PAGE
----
FDRs: For the prevention of midlife crises

While some find them boring, FDRs allow students to make informed choices


A classroom in the CGL, where many language classes are offered. Photo by Elena Lee, ’25.

Leela Addepalli

Washington and Lee University’s Foundation and Distribution Requirements are the tagalongs of an elite liberal arts education, and in my opinion, the best part. But not everyone values the FDRs, which is why they go through continuous revaluation and changes. 

In 2007, Washington and Lee saw a shift from its General Education requirements to the present format of Foundation and Distribution Requirements. The General Education Development Committee (GEDC), co-chaired by Andrea Lepage, professor of art history, and Katherine L. Shester, associate professor of economics, is currently proposing four different models as alternatives to the FDR system and these proposals will be voted on by faculty and administration of the university.  

The Foundation Requirements include writing (FW), world language (FL), mathematics and computer science (FM) and physical education (FP). The Distribution Requirements are divided into two categories, Arts and Humanities and Sciences and Social Sciences. Additionally, there is an Experiential Learning Requirement (EXP), which demands either four credits worth of classes at the university entailing experiential work, or 12 credits earned through a study abroad program (overseen by the Center for International Education, or CIE).  

Before we go further, there are certain items of interest worth noting. Native speakers of a foreign language can waive their FL requirement and could contact Dick Kuettner, Adjunct Professor of Romance Languages, to do so. Also, there is a provision for credits from away, i.e. from classes you might have taken at another university or advanced classes in the AP/IB programs that you can use to waive certain FDR components. All of this information and more can be found in the university’s academic catalog.  

While I know it sucks having to take classes you’re forced into and don’t necessarily want to take (the dreaded math requirement haunts us all), I want to argue that the FDRs are actually the most important component of our academic journeys at Washington and Lee. There are three primary reasons for this.  

First, we all come from different educational backgrounds. Within the U.S. itself, you have private schools and public schools, and since public schools depend on the district, each school has different class sizes, teachers, and quality of education. When you add international students (like yours truly) to the mix, you have an incoming batch of freshmen with an amalgamation of knowledge banks. The FDRs then become a beautiful method to get everyone to a more equal standing. Not to subscribe to stereotypes, but when the lovable jock is forced into an art history class or when the D&D playing nerd is forced into boot camp, everyone is out of their comfort zone. Everyone is being pushed to broaden their minds and reconsider their perspectives, and that is how you create a generation of well-rounded citizens.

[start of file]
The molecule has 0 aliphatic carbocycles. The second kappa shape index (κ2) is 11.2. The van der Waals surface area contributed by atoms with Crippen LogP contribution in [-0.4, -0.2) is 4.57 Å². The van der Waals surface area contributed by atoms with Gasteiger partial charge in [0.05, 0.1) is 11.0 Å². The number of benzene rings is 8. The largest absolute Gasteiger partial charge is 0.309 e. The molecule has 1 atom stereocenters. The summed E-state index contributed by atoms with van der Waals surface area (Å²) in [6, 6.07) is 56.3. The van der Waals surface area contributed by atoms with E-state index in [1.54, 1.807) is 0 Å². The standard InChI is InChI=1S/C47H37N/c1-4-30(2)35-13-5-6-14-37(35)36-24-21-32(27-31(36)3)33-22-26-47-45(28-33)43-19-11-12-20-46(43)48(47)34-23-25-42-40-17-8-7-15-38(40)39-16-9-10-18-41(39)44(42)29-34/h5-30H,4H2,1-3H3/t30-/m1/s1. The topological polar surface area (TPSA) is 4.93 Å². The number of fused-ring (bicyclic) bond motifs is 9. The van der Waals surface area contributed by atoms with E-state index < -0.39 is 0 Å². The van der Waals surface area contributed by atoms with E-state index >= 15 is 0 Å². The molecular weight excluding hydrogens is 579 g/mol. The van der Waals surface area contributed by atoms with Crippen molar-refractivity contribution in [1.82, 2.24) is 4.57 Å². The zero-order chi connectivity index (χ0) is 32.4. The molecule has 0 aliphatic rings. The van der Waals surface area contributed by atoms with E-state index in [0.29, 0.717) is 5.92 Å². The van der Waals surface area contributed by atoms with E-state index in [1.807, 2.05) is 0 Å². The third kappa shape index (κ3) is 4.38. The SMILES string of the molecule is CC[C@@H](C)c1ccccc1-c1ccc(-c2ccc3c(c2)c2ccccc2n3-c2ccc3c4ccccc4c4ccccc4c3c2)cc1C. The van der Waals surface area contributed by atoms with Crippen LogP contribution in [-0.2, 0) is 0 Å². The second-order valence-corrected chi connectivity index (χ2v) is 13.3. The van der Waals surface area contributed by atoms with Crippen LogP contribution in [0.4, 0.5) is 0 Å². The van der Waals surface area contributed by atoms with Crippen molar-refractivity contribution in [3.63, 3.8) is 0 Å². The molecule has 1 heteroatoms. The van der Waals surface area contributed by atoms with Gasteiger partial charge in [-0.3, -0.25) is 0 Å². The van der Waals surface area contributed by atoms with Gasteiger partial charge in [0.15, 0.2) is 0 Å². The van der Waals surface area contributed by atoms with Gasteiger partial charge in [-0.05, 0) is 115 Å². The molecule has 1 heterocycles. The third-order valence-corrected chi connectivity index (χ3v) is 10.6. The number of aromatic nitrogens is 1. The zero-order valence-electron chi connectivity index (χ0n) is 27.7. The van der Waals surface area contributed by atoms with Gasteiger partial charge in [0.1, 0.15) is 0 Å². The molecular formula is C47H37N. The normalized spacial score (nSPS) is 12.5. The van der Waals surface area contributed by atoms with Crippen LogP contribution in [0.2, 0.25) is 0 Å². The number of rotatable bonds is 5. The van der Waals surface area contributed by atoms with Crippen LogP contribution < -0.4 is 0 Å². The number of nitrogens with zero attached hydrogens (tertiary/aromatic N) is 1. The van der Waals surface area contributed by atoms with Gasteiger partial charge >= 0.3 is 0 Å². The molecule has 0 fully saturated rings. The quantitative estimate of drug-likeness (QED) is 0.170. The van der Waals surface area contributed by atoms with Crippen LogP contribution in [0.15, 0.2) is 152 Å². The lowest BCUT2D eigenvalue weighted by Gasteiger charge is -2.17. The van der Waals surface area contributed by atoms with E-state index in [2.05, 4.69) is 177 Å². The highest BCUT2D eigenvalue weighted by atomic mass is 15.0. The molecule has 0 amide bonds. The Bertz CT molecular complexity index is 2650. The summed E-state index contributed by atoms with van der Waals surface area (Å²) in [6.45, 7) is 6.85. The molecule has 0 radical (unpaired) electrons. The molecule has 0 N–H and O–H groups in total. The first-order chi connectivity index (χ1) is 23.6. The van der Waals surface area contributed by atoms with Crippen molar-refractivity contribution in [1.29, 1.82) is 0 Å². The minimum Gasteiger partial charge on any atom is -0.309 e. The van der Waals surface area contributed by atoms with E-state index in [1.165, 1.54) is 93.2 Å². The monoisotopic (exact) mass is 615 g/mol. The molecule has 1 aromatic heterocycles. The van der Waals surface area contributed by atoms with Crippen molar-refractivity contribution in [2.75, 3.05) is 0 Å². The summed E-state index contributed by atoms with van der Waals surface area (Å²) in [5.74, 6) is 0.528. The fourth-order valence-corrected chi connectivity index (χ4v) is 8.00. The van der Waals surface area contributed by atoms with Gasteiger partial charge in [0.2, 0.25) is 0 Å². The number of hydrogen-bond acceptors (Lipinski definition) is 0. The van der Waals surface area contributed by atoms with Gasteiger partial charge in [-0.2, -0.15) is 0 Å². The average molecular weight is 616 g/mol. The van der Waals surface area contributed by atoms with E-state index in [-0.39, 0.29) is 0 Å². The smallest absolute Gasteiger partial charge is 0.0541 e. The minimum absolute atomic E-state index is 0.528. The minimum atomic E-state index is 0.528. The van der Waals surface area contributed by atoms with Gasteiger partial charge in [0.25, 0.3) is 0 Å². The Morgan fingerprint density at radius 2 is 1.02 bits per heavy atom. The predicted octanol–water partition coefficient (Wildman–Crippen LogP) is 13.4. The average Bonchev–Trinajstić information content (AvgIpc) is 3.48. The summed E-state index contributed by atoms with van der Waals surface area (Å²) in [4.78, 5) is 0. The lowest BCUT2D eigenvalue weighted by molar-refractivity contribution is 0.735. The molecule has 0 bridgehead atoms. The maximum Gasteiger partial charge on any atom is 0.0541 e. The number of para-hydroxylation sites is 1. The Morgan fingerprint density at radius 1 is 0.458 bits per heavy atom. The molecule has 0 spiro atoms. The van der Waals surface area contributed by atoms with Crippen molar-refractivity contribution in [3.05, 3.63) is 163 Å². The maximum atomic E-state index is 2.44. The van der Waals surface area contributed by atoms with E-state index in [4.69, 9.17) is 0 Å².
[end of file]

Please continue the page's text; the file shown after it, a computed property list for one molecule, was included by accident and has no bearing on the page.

Secondly, when you are forced into classrooms you might not have chosen for yourself, you meet people outside of your bubble. I personally am trying to befriend as many pre-med students as possible in my CBSC class, because I want to mooch off of them when they’re rich and I have to get my knee replaced. Some of the conversations I am having in my classes that are completely unrelated to my majors are those that I will cherish my entire life.  

Thirdly, and yes, I know you’ve heard this before, but FDRs require you to experience breadth as well as depth of knowledge. I came into the university sure that I was going to major in politics and economics on a pre-law track, on my way to becoming the Prime Minister of India by 2050.  However, while fulfilling my science requirements, I have come to realize that I care more about the brain and its chemistry than I care about free markets. I am being forced into an awakening that’s making me rethink my choices, but hey, if this means I avoid a mid-life crisis thirty years down the road, bitter and regretful, I’ll take it. The best part about the FDRs is how broad they are. Each department at Washington and Lee offers so many unique classes and seminars. There truly seems to be something for everyone.  

I came to the U.S. for a liberal arts education, because had I stayed in India, I would have had to decide my career path in 10th grade, and I have yet to meet a 15-year-old student mature enough to make that decision. For me, the FDRs give me the liberty to play around with different subject fields and still graduate in four years, ready for real life.  

I challenge you to take a class just because you find it interesting, without considering whether it’s practical or not. I promise you, something that seems absolutely bizarre right now will come in use years down the line, even if just as an ice breaker. Who knows? You might end up finding your life’s passion.